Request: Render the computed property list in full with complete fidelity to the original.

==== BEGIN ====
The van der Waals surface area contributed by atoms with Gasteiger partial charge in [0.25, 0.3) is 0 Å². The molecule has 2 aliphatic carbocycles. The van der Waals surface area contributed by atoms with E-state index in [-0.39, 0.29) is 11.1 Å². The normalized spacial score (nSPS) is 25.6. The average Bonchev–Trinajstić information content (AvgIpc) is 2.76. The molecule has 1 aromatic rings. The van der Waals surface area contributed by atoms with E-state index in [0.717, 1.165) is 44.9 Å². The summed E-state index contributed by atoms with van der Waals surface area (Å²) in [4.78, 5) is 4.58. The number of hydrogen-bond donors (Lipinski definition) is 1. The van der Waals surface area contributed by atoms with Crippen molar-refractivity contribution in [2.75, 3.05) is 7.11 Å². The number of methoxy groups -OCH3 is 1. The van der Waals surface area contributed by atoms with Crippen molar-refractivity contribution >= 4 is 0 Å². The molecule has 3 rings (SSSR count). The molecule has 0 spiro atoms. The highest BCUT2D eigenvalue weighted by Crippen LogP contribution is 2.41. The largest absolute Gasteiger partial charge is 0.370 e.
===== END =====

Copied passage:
The van der Waals surface area contributed by atoms with Gasteiger partial charge in [0.25, 0.3) is 0 Å². The molecule has 2 aliphatic carbocycles. The van der Waals surface area contributed by atoms with E-state index in [-0.39, 0.29) is 11.1 Å². The normalized spacial score (nSPS) is 25.6. The average Bonchev–Trinajstić information content (AvgIpc) is 2.76. The molecule has 1 aromatic rings. The van der Waals surface area contributed by atoms with E-state index in [0.717, 1.165) is 44.9 Å². The summed E-state index contributed by atoms with van der Waals surface area (Å²) in [4.78, 5) is 4.58. The number of hydrogen-bond donors (Lipinski definition) is 1. The van der Waals surface area contributed by atoms with Crippen molar-refractivity contribution in [2.75, 3.05) is 7.11 Å². The number of methoxy groups -OCH3 is 1. The van der Waals surface area contributed by atoms with Crippen molar-refractivity contribution >= 4 is 0 Å². The molecule has 3 rings (SSSR count). The molecule has 0 spiro atoms. The highest BCUT2D eigenvalue weighted by Crippen LogP contribution is 2.41. The largest absolute Gasteiger partial charge is 0.370 e.